The Roots for Peace Festival at Wharton High School will have cotton candy, live entertainment and an inflatable obstacle course.
But the "peace tree booth" at the center of tonight's event will highlight its serious mission.
There, visitors will learn more about the youth of northern Uganda, many of whom were orphaned by a decades-long civil war. Thousands were kidnapped by rebel armies and forced to join the fight.
Students will ask festivalgoers to write down their thoughts about the war and what the United States can do to support Uganda's young people. Their words will be tied to a makeshift tree made from pipes that students created to look like branches. The writings eventually will be shared with congressional leaders in an attempt to spur them to action.
The festival is the brainchild of Jamila Blake, a Wharton 11th-grader pursuing her Girl Scout Gold Award, the organization's highest achievement.
Two years ago, she saw a documentary produced by the nonprofit organization Invisible Children that highlighted the conflict in Uganda. The film's subjects hit close to home.
"I didn't think of children my age having to fight in a war like that," Blake, 16, said.
She decided to make her Gold Award service project raising awareness about these atrocities.
As Blake discussed her ideas with social studies teacher Elizabeth Glover, they came up with a way to get other students involved. They created a student club called Global Outreach.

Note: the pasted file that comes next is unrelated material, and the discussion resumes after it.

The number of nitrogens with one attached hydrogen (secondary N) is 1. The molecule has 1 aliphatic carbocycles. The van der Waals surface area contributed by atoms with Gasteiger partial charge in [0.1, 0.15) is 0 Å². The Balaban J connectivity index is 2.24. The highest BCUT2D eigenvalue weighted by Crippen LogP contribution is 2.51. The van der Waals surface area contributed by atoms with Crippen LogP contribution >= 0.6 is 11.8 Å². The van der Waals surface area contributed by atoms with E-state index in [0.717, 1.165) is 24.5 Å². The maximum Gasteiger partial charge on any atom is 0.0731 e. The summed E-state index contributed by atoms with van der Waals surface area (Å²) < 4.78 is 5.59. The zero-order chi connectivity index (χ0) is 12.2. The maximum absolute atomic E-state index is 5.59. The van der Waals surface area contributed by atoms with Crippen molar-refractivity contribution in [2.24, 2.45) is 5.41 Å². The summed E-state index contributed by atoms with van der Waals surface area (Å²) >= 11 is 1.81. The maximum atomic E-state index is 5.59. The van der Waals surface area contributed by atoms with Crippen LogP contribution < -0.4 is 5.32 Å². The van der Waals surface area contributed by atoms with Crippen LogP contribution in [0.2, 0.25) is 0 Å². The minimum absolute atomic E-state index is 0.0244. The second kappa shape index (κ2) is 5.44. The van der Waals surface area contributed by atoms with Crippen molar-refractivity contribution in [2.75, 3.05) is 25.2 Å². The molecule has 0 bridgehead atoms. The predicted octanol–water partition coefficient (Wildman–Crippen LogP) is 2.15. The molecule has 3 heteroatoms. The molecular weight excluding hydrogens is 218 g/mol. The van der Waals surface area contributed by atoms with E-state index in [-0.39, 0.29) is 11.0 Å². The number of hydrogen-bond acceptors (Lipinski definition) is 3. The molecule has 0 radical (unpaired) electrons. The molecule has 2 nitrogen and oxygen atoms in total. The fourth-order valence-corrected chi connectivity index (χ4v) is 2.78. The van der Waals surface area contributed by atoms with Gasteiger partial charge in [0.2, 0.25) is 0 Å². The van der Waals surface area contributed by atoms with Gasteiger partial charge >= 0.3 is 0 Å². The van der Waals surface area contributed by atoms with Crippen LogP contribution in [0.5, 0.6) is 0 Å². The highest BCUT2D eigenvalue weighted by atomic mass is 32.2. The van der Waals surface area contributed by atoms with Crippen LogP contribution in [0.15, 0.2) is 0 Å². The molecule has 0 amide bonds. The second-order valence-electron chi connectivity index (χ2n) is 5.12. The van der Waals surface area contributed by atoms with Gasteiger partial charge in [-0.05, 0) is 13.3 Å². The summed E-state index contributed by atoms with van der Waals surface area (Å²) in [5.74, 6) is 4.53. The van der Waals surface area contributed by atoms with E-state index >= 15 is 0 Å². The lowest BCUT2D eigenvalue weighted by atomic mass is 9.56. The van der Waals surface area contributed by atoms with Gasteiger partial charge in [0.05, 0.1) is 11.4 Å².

For more than a year, members have worked on the Roots for Peace Festival, soliciting sponsorships and donations from businesses and marketing the community event. Blake, the club president, has overseen every detail.
The positive response from so many people has left her "a little bit awestruck," she said. "I wasn't sure that many people would be willing to give money to a cause they don't know much about."
After the festival, Blake will attempt to set up meetings with U.S. Reps. Kathy Castor and Gus Bilirakis. She will ask them to support the implementation of the Lord's Resistance Army Disarmament and Northern Uganda Recovery Act of 2009, which calls for humanitarian aid, reconstruction projects and elimination of the resistance forces that fueled the war.
Blake's leadership, which has inspired other students to learn more about the issues and get involved, impressed Glover. While others just talk, she said, this teen actually put in the work and made it happen.
Tia Mitchell can be reached at firstname.lastname@example.org or (813) 226-3405.